Greater RomaniaSee also: Greater Romania
Following World War I, ethnic Romanians in Banat, Bessarabia, Bukovina and Transylvania voted for the union with the Kingdom of Romania. The new borders were recognized by international treaties in 1919-1920. Thus, a Romania that had thereto been a relatively homogeneous state now included a mixed religious and ethnic population. According to the 1930 census, 72 percent of its citizens were Orthodox, 7.9 percent Greek Catholic, 6.8 percent Lutheran, 3.9 percent Roman Catholic, and 2 percent Reformed.
The constitution adopted in 1923 declared that "differences of religious beliefs and denominations" do not constitute "an impediment either to the acquisition of political rights or to the free exercise thereof". It also recognized two national churches by declaring the Romanian Orthodox Church as the dominant denomination and by according the Romanian Church united with Rome "priority over other denominations". The 1928 Law of Cults granted a fully recognized status to seven more denominations, among them the Roman Catholic, the Armenian, the Reformed, the Lutheran, and the Unitarian Churches.
All Orthodox hierarchs in the enlarged kingdom became members of the Holy Synod of the Romanian Orthodox Church in 1919. New Orthodox bishoprics were set up, for instance, in Oradea, Cluj, Hotin (now Khotyn, Ukraine), and Timişoara. The head of the church was raised to the rank of patriarch in 1925. Orthodox ecclesiastical art flourished in this period due to the erection of new Orthodox churches especially in the towns of Transylvania. The 1920s also witnessed the emergence of Orthodox revival movements, among them the "Lord's Army" founded in 1923 by Iosif Trifa. Conservative Orthodox groups who refused to use the Gregorian calendar adopted by the Romanian Orthodox Church in 1925 formed the separate Old Calendar Romanian Orthodox Church.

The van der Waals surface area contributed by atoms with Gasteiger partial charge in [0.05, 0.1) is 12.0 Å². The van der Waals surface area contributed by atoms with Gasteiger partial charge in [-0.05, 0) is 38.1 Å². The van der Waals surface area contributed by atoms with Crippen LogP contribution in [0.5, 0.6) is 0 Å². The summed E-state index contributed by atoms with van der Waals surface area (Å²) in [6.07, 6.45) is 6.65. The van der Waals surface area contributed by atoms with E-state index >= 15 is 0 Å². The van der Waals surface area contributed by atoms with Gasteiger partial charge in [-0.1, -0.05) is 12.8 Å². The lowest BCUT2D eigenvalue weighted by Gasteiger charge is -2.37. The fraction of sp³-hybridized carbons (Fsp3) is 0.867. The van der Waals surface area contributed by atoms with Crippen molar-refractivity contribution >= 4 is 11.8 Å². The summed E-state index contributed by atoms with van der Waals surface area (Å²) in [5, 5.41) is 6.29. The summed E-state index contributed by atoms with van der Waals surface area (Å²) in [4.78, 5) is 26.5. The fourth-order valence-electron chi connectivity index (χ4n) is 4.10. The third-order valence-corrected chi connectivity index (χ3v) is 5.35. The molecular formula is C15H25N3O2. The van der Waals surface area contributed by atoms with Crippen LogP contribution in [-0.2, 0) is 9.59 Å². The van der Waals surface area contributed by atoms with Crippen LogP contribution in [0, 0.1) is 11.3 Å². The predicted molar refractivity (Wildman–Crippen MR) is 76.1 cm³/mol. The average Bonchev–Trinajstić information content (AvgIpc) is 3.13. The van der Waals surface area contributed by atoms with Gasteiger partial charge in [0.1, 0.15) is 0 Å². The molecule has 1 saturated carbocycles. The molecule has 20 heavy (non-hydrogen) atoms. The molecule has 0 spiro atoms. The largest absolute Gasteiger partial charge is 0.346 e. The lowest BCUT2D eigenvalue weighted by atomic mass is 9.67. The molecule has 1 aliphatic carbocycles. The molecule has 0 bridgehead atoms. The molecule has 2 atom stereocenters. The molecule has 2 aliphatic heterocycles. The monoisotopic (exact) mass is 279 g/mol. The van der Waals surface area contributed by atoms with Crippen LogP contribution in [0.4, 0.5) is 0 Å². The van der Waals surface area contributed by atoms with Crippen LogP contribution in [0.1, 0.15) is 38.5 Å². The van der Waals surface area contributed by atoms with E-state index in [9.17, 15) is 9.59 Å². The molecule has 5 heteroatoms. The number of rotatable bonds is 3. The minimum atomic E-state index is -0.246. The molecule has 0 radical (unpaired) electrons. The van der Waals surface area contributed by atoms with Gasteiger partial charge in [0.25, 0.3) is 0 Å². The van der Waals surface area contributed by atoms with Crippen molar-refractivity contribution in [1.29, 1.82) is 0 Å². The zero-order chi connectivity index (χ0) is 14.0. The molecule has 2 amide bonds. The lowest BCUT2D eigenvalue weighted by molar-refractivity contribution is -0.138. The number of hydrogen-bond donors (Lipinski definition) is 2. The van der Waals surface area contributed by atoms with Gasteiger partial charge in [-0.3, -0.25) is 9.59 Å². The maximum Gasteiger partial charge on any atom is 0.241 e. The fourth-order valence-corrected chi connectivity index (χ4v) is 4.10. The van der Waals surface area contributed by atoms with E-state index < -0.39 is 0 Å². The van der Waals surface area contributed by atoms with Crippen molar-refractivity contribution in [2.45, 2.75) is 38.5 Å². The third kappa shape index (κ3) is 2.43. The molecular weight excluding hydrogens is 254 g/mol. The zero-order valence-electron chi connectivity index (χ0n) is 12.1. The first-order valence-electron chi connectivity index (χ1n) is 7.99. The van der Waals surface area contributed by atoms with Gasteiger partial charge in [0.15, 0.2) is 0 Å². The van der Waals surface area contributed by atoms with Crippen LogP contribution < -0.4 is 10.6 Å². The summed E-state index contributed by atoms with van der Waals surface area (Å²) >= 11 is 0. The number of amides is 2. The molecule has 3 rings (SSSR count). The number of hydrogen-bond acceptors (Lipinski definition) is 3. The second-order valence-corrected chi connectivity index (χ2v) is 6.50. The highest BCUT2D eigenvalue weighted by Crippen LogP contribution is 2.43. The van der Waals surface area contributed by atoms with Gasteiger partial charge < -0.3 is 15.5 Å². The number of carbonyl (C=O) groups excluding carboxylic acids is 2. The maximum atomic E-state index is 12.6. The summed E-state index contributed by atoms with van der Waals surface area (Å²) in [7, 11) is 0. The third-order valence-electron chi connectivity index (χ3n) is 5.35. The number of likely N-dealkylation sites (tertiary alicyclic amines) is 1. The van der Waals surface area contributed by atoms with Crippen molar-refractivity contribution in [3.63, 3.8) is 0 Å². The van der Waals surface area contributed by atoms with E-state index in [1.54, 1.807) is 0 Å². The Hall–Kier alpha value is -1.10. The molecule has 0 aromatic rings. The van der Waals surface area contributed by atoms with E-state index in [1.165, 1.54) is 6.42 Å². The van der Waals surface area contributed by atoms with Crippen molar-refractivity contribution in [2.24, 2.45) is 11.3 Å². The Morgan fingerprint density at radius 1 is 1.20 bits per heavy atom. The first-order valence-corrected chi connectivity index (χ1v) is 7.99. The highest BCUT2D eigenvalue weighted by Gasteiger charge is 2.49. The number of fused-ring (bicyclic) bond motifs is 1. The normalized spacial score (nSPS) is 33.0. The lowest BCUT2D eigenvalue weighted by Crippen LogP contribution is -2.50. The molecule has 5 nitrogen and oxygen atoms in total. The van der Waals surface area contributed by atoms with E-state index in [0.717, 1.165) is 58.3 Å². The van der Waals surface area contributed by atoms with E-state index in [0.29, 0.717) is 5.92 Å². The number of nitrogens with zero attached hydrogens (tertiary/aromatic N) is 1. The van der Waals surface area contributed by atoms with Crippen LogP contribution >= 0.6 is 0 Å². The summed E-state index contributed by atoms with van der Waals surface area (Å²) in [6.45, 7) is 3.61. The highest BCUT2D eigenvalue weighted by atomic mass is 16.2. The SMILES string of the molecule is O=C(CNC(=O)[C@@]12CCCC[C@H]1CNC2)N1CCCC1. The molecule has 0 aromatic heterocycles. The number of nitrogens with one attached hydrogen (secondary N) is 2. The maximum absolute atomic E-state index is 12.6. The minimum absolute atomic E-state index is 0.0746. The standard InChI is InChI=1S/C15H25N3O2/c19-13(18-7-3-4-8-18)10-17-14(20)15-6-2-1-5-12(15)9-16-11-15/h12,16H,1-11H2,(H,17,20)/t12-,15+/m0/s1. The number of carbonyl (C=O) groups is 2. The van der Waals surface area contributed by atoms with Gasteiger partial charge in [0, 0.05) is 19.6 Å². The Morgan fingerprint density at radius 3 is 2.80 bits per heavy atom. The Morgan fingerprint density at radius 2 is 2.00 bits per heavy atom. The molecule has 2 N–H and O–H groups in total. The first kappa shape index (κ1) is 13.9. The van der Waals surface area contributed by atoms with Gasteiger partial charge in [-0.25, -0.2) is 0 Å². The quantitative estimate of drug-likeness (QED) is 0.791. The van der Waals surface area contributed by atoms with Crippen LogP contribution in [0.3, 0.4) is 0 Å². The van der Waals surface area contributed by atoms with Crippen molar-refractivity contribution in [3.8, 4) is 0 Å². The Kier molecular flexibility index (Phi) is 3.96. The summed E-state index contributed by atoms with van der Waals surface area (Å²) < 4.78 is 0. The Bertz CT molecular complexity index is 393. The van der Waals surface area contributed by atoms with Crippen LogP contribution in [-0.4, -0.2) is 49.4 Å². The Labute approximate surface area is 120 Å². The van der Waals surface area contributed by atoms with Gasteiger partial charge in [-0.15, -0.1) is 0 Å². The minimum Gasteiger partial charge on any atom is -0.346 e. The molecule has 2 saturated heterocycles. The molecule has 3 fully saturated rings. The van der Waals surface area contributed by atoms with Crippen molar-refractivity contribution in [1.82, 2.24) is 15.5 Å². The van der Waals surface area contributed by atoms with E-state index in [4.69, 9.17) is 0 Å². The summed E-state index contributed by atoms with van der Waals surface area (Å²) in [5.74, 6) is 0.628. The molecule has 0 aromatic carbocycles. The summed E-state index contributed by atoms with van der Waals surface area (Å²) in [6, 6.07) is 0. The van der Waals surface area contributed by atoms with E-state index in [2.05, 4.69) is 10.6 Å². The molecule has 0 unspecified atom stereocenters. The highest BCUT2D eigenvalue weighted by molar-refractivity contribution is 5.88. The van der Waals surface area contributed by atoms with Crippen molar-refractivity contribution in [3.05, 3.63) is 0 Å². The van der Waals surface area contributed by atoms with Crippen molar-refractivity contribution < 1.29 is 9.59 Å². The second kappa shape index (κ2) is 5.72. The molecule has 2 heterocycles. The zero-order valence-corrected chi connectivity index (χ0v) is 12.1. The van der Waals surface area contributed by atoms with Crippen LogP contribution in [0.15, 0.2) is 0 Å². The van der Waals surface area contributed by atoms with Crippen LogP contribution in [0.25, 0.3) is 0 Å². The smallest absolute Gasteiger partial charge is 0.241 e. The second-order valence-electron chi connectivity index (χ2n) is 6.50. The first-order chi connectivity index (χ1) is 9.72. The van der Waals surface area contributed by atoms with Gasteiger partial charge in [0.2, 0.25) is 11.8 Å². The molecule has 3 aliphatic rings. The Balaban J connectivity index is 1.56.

In this period, the preservation of ethnic minorities' cultural heritage became a primary responsibility of the traditional Protestant denominations. The Reformed Church became closely identified with a large segment of the local Hungarian community, and the Lutheran Church perceived itself as the bearer of Transylvanian Saxon culture. Among the new Protestant denominations, the Pentecostal movement was declared illegal in 1923. The intense hostility between the Baptist and Orthodox communities also culminated in the temporary closing of all Baptist churches in 1938.
Read more about this topic: History Of Christianity In Romania
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... In 1918, Sfatul Ţării voted for the union of Bessarabia with the Kingdom of Romania ... the Bessarabian vote in favor of the union with Romania ... Similarly, Bernard Newman, who traveled by bike in the whole of Greater Romania, claimed there is little doubt that the vote represented the prevailing wish in Bessarabia and that the events leading to the ...
... nationalist successes in early 20th century Romania (Cultural Politics in Greater Romania), Irina Livezeanu builds on the theories of American social anthropologist Ernest Gellner ... applied these concepts to the study case of Greater Romania, and, in particular, to the process of Romanianization associated with the latter regime ... and Bessarabia joined the Kingdom of Romania on the basis of ethnic and cultural links, the governments and cultural establishment in Bucharest also directed a process of centralization and cultural assimilation ...
... During the final years of World War I and the stages leading up to Transylvania's union with Romania, Catholicism in Romania met with several diplomatic problems ... Romania was defeated by the Central Powers and signed the Treaty of Bucharest, but its diplomats remained active in Allied countries, setting up the National Romanian Council in Paris ... Paris Peace Conference confirmed the creation of Greater Romania, Catholics of both churches represented 13 to 14% of its population ...
... The original Romanian term, "România Mare", or Great Romania, carried irredentist overtones, used in the sense of re-integration of the territories that ... after the Treaty of Versailles, when the attachment of Transylvania to the Kingdom of Romania occurred as a result of the Treaty of Trianon thus the Kingdom of Romania under King Ferdinand I came to include all ... "România Întregită" (roughly translated in English as "Romania Made Whole," or "Entire Romania") ...
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“What greater light can be hoped for in the moral sciences? The subject part of mankind in most places might, instead thereof, with Egyptian bondage expect Egyptian darkness, were not the candle of the Lord set up by himself in mens minds, which it is impossible for the breath or power of man wholly to extinguish.”
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